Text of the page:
Civil War Letter from Thomas H. Montgomery

The following letter is from Thomas H. Montgomery (1822-1891) to his family in Hermitage. He was with Co. H, 20th AR Inf. His wife was Ellen Jones (1831-1875) and his children were Alexander (1860- ?) and Martha Jane (Langston) (1854-1925). They lived in Lanark District, Bradley Co.

The letter appears courtesy of Don Thompson.

April 25,1864     Camp at Ten Springs 12 miles Southwest of Camden

Dear Wife and children,

It is with greate pleasure that I embrace the present opertunity to write you a few lines to let you know that am well at present and hope that these lines may reach you enjoying the same blessing.   I received the letter you sent by Mr. Childs in due time.   I was glad to here that you were all well.   I had started one to you the day after we got to Camden.   I don't know whether you got it or not and I may tell some things that I said in that it won't hurt to tell it over.   We left Parole camps March the 24th and got to Camden on the 27 and on the 5 of April we left for Lewisville in Lafeyette Co 7 miles from the Red River and on the 19 we left for the place and camped one night and next day we marched north west on to the wood lawns road.   We camped there one night and prices and Logans commands found us making the 4 or 5 thousand the next day we marched down the to the as nearly to the bridge that crossed the two Bayou 2 miles from Camden when got about a mile from there one of our batries open on the Fedrel pickets.   I was sertain we would get in to a fight but we stoped & there we met Parsons Brigade coming from the bridge   The cannon firing & presently General Kirby Smith (and Price) & there staffs(s) pased us.   I saw them both not more than three steps from me then we all turned back and came to this place after marching 3 hours in the knight   The next morning there was firing here in the direction of the bridge and our detachment was sent out to scurmish but it turned out to be nothing but the indians* shooting hogs and we went back everything seems to be quiet at present but I don't know how long the object it to starve Steel out wich I think will be done   We captured 208 wagons and over 100 prisoners   I saw 101 on their way to (tiles?)   We had a greate victory at Shreveport you have herd the particulars by this time.   If we take Steel things will be easy in Ark.   The ballence of the yeare there is and will be 25 of 30 thousand men around Camden all communication of every kind will bee cout off and and we will have to fight out or starve out.   The Martindale Boys left us the night we left for Lewisville and we have not heard from them since they took their guns with them and ammunition   all men that are absent are reported deserters and it will go prettyhard with them now from what I can learn now is the time for every friend to her country to be at his post the fate of Ark will be decided in a short time   The tide of war has changed in our favor we have success at every point the whole Federal Program has been a failier since the Spring Campaigm has opened.   Grant is making a desperat effort on Richmond   he wants three hundred thousand men   Lee sayes he has enough when that battle comes off the thing will be decided   there is 23 battles charged against them there now and that will make 24   I forgot to say that I did not get scared at the roare of the canon   I was anxious to get there but I did not   I think of you continously   ( Curt) Hill says if we take Steel he will furlough his men home   we are under him now   I would love to see you all my clothes are nearly worn out   when this thing is settled here I am coming home a few days some how but I would not leave in view of this thing for Arkansaw   we have enough to eate yet   I want Buddy and Sis to be good to their mother and wait on her   I will see how mutch they have learned and how smart they are when I come home   I have 2 more books to send them that I bought   I have 5 dollars yet   if there is any danger of the feds coming there doo what you think best I can't advise  the fed were (rolled) into Camden   they made a cleane sweep of everything where they went   I will tell you all when I come home if I live and keep well   I send this letter by Mr. Mosely Smith and (Prices) hedquarters is about 2 miles from here we have three or four bands of music here   I wish Buddy could be here to see & here a day or two   we will stay about here sometime we have preaching here and I write this in the church at the table   I could write more but excuse when I come I will tell you at no more at present but remain your affectionate Husband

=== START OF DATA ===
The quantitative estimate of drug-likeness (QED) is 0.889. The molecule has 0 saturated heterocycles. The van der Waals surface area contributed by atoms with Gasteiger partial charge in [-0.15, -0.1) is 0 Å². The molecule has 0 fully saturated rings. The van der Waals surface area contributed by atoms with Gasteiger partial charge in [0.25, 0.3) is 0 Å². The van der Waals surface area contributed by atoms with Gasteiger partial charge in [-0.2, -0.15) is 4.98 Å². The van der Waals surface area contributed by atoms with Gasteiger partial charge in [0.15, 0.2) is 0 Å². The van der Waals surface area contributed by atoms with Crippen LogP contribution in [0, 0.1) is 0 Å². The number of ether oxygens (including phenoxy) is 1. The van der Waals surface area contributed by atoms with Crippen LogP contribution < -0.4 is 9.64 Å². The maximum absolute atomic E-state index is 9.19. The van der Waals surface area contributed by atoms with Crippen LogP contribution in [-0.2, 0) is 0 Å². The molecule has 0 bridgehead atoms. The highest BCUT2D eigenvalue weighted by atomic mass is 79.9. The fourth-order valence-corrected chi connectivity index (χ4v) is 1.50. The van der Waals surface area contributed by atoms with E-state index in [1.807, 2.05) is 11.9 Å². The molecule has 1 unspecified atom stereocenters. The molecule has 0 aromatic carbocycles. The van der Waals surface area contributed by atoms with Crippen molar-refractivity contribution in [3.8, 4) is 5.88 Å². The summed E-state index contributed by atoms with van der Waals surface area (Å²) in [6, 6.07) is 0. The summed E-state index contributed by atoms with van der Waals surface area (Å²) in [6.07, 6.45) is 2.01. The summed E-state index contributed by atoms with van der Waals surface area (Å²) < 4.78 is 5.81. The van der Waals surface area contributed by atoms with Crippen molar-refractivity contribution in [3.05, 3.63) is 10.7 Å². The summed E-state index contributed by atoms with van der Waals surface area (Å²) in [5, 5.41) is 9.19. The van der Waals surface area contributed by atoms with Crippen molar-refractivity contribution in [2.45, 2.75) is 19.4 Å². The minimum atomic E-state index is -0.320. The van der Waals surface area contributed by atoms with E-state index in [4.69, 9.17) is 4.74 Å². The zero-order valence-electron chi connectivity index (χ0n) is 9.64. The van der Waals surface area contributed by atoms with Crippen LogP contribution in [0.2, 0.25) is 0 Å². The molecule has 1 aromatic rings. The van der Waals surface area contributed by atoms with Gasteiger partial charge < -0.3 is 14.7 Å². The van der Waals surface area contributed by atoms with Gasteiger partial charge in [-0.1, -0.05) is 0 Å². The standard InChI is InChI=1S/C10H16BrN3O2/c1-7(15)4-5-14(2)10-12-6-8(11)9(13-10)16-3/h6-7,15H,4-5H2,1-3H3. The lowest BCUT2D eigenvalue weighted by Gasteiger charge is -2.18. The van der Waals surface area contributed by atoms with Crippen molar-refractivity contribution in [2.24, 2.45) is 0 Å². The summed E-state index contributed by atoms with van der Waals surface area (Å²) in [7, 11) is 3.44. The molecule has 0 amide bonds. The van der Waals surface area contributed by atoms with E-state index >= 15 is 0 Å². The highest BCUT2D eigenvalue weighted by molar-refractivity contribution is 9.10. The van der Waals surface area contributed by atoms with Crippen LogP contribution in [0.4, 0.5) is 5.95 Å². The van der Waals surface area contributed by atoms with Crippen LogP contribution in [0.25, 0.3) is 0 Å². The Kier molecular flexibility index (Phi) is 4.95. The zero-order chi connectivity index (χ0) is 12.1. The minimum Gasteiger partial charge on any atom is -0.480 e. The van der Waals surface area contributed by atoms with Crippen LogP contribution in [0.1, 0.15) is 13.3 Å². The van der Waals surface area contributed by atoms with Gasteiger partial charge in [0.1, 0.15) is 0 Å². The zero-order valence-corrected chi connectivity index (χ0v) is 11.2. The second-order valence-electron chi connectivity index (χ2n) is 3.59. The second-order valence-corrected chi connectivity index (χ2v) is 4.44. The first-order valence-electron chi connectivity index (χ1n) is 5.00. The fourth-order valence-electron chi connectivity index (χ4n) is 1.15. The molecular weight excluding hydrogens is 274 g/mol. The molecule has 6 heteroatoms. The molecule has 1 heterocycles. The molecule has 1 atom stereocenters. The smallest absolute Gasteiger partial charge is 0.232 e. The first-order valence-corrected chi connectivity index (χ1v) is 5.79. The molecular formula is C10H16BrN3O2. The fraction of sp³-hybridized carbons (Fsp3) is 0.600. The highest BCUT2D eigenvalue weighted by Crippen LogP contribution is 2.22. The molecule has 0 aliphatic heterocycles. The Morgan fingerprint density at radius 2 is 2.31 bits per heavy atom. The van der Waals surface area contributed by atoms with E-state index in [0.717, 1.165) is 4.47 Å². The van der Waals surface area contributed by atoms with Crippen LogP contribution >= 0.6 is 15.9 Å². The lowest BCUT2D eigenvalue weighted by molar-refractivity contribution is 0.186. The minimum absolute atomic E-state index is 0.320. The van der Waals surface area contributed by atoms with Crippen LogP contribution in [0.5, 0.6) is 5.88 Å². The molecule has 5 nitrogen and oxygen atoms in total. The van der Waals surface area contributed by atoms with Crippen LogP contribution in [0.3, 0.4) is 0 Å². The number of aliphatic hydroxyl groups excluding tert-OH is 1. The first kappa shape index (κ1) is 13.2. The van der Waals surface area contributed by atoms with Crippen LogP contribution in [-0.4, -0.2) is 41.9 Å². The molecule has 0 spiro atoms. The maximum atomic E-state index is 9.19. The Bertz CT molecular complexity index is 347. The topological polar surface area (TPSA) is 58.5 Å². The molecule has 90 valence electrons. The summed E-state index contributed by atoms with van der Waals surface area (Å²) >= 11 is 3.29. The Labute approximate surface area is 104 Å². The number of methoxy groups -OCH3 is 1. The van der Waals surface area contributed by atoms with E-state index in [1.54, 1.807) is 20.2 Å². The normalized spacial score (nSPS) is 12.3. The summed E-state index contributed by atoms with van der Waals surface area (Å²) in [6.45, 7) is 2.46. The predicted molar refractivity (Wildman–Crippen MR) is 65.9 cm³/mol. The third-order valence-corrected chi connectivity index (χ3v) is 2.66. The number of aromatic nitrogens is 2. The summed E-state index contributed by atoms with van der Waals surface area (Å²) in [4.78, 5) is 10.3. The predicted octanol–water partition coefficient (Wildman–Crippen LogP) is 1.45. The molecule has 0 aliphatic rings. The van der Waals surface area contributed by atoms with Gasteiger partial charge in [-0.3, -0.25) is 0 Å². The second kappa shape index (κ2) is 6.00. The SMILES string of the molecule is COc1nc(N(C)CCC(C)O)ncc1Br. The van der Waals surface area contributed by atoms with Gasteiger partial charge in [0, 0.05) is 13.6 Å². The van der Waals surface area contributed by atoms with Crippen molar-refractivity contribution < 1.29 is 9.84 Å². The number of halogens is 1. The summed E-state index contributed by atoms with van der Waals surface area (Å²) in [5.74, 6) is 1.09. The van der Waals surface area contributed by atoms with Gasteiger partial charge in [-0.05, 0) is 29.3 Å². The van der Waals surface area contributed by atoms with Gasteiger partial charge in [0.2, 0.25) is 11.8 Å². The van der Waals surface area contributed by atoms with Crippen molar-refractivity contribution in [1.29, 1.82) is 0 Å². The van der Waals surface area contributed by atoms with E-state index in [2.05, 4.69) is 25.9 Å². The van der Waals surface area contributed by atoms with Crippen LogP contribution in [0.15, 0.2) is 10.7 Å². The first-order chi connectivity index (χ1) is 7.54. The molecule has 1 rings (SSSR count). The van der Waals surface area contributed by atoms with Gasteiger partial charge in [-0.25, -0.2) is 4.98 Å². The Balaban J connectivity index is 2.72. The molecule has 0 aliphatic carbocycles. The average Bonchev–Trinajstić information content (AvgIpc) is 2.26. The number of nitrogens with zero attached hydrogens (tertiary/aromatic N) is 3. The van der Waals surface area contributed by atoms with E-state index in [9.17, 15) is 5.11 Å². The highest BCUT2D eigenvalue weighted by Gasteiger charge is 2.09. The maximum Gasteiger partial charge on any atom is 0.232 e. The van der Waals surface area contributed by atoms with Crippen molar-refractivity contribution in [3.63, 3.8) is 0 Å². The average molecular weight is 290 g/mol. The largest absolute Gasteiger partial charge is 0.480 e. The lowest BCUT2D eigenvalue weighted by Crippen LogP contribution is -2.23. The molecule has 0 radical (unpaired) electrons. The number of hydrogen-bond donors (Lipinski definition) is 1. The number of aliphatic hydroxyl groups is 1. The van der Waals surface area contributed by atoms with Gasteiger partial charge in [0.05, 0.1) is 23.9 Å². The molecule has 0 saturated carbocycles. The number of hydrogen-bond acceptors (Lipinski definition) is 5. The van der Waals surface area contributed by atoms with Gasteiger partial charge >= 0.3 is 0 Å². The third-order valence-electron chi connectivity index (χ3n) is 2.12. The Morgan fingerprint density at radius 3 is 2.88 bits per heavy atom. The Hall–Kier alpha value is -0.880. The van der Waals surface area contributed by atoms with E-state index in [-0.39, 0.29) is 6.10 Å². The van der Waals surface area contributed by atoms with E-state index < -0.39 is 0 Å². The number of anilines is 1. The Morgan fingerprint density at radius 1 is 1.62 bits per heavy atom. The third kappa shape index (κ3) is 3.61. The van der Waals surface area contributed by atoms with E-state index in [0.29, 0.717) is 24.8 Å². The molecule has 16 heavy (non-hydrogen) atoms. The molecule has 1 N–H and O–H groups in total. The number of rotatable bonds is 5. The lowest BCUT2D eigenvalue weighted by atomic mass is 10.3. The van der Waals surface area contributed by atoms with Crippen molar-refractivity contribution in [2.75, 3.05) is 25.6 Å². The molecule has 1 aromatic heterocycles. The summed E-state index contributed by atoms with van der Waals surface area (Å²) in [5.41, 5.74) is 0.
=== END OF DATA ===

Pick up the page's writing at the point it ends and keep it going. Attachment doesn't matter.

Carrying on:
TH Montgomery

* indian sharpshooters at the bridge

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